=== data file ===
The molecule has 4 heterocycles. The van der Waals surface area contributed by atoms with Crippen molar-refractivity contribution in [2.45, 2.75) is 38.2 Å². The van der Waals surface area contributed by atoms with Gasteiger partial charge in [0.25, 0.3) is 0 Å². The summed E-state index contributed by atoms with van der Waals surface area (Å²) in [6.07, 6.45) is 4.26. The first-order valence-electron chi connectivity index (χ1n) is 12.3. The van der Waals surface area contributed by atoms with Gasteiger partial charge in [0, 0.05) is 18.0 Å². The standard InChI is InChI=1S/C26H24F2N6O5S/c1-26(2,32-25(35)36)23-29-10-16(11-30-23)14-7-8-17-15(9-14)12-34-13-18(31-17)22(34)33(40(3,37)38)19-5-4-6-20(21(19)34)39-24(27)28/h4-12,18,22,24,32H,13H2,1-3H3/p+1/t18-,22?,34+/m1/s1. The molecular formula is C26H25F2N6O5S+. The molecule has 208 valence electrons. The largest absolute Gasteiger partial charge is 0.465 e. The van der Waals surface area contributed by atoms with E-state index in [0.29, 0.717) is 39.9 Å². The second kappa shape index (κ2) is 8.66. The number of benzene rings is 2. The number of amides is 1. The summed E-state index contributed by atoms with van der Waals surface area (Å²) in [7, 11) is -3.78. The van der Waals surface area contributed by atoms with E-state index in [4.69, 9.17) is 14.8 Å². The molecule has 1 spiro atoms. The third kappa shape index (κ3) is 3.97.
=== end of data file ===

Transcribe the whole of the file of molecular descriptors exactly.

The molecule has 4 heterocycles. The van der Waals surface area contributed by atoms with Crippen molar-refractivity contribution in [2.45, 2.75) is 38.2 Å². The van der Waals surface area contributed by atoms with Gasteiger partial charge in [0.25, 0.3) is 0 Å². The summed E-state index contributed by atoms with van der Waals surface area (Å²) in [6.07, 6.45) is 4.26. The first-order valence-electron chi connectivity index (χ1n) is 12.3. The van der Waals surface area contributed by atoms with Gasteiger partial charge in [0, 0.05) is 18.0 Å². The standard InChI is InChI=1S/C26H24F2N6O5S/c1-26(2,32-25(35)36)23-29-10-16(11-30-23)14-7-8-17-15(9-14)12-34-13-18(31-17)22(34)33(40(3,37)38)19-5-4-6-20(21(19)34)39-24(27)28/h4-12,18,22,24,32H,13H2,1-3H3/p+1/t18-,22?,34+/m1/s1. The molecular formula is C26H25F2N6O5S+. The molecule has 208 valence electrons. The largest absolute Gasteiger partial charge is 0.465 e. The van der Waals surface area contributed by atoms with E-state index in [0.29, 0.717) is 39.9 Å². The second kappa shape index (κ2) is 8.66. The number of benzene rings is 2. The number of amides is 1. The summed E-state index contributed by atoms with van der Waals surface area (Å²) in [7, 11) is -3.78. The van der Waals surface area contributed by atoms with E-state index in [4.69, 9.17) is 14.8 Å². The molecule has 1 spiro atoms. The third kappa shape index (κ3) is 3.97.